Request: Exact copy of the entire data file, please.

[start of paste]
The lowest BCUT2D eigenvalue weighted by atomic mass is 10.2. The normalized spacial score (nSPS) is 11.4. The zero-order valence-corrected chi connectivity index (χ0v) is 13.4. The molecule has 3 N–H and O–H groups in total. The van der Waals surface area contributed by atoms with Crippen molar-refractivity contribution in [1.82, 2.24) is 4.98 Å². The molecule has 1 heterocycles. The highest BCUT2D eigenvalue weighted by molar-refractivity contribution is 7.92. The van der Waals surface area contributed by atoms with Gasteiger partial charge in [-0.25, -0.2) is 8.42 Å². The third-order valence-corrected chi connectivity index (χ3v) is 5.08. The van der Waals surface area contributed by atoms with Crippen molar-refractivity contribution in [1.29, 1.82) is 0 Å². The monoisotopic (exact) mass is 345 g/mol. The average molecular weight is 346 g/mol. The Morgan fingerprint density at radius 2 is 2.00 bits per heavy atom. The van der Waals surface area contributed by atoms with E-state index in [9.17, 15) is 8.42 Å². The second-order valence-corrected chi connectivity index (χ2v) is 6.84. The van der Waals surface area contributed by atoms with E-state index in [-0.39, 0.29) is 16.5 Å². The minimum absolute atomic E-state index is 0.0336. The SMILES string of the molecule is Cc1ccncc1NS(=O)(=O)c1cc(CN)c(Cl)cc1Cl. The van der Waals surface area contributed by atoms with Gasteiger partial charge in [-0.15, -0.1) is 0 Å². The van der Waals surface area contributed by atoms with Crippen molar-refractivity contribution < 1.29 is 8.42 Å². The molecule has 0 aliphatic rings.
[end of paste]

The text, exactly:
The lowest BCUT2D eigenvalue weighted by atomic mass is 10.2. The normalized spacial score (nSPS) is 11.4. The zero-order valence-corrected chi connectivity index (χ0v) is 13.4. The molecule has 3 N–H and O–H groups in total. The van der Waals surface area contributed by atoms with Crippen molar-refractivity contribution in [1.82, 2.24) is 4.98 Å². The molecule has 1 heterocycles. The highest BCUT2D eigenvalue weighted by molar-refractivity contribution is 7.92. The van der Waals surface area contributed by atoms with Gasteiger partial charge in [-0.25, -0.2) is 8.42 Å². The third-order valence-corrected chi connectivity index (χ3v) is 5.08. The van der Waals surface area contributed by atoms with Crippen molar-refractivity contribution in [1.29, 1.82) is 0 Å². The monoisotopic (exact) mass is 345 g/mol. The average molecular weight is 346 g/mol. The Morgan fingerprint density at radius 2 is 2.00 bits per heavy atom. The van der Waals surface area contributed by atoms with E-state index in [9.17, 15) is 8.42 Å². The second-order valence-corrected chi connectivity index (χ2v) is 6.84. The van der Waals surface area contributed by atoms with E-state index in [-0.39, 0.29) is 16.5 Å². The minimum absolute atomic E-state index is 0.0336. The SMILES string of the molecule is Cc1ccncc1NS(=O)(=O)c1cc(CN)c(Cl)cc1Cl. The van der Waals surface area contributed by atoms with Gasteiger partial charge in [-0.15, -0.1) is 0 Å². The van der Waals surface area contributed by atoms with Crippen molar-refractivity contribution < 1.29 is 8.42 Å². The molecule has 0 aliphatic rings.